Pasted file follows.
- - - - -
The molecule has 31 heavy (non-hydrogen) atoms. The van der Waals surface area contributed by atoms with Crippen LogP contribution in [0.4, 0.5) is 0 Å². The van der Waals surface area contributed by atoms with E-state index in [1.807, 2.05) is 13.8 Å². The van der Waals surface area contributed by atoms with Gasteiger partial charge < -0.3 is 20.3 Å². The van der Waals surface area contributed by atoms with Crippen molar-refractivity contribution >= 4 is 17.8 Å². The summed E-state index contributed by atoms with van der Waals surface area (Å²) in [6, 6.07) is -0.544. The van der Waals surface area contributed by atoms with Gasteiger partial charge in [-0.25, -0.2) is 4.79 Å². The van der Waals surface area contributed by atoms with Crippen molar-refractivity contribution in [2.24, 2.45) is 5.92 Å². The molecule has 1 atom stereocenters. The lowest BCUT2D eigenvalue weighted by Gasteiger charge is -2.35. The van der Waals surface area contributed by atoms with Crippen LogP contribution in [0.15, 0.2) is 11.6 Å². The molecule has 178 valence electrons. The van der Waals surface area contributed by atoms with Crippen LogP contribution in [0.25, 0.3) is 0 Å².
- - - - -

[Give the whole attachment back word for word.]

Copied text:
The molecule has 31 heavy (non-hydrogen) atoms. The van der Waals surface area contributed by atoms with Crippen LogP contribution in [0.4, 0.5) is 0 Å². The van der Waals surface area contributed by atoms with E-state index in [1.807, 2.05) is 13.8 Å². The van der Waals surface area contributed by atoms with Gasteiger partial charge < -0.3 is 20.3 Å². The van der Waals surface area contributed by atoms with Crippen molar-refractivity contribution >= 4 is 17.8 Å². The summed E-state index contributed by atoms with van der Waals surface area (Å²) in [6, 6.07) is -0.544. The van der Waals surface area contributed by atoms with Gasteiger partial charge in [-0.25, -0.2) is 4.79 Å². The van der Waals surface area contributed by atoms with Crippen molar-refractivity contribution in [2.24, 2.45) is 5.92 Å². The molecule has 1 atom stereocenters. The lowest BCUT2D eigenvalue weighted by Gasteiger charge is -2.35. The van der Waals surface area contributed by atoms with Crippen LogP contribution in [0.15, 0.2) is 11.6 Å². The molecule has 178 valence electrons. The van der Waals surface area contributed by atoms with Crippen LogP contribution in [0.25, 0.3) is 0 Å².